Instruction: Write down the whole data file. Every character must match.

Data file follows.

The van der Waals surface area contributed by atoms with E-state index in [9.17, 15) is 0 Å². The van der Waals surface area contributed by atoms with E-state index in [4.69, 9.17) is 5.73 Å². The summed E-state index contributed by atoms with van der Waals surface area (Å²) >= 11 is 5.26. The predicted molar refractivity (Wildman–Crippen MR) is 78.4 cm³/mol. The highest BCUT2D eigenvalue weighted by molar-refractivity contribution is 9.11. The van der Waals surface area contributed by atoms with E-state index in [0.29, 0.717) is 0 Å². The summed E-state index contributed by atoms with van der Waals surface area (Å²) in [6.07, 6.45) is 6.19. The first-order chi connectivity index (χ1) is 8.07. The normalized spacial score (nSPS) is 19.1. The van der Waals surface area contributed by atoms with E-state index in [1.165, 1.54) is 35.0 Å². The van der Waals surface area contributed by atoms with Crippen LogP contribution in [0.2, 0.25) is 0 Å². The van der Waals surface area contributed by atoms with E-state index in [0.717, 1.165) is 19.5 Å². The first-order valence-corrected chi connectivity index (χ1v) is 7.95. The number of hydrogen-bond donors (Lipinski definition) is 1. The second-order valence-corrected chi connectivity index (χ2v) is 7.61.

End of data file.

The van der Waals surface area contributed by atoms with E-state index in [9.17, 15) is 0 Å². The van der Waals surface area contributed by atoms with E-state index in [4.69, 9.17) is 5.73 Å². The summed E-state index contributed by atoms with van der Waals surface area (Å²) >= 11 is 5.26. The predicted molar refractivity (Wildman–Crippen MR) is 78.4 cm³/mol. The highest BCUT2D eigenvalue weighted by molar-refractivity contribution is 9.11. The van der Waals surface area contributed by atoms with E-state index in [0.29, 0.717) is 0 Å². The summed E-state index contributed by atoms with van der Waals surface area (Å²) in [6.07, 6.45) is 6.19. The first-order chi connectivity index (χ1) is 8.07. The normalized spacial score (nSPS) is 19.1. The van der Waals surface area contributed by atoms with E-state index in [1.165, 1.54) is 35.0 Å². The van der Waals surface area contributed by atoms with Crippen LogP contribution in [0.2, 0.25) is 0 Å². The van der Waals surface area contributed by atoms with E-state index in [0.717, 1.165) is 19.5 Å². The first-order valence-corrected chi connectivity index (χ1v) is 7.95. The number of hydrogen-bond donors (Lipinski definition) is 1. The second-order valence-corrected chi connectivity index (χ2v) is 7.61.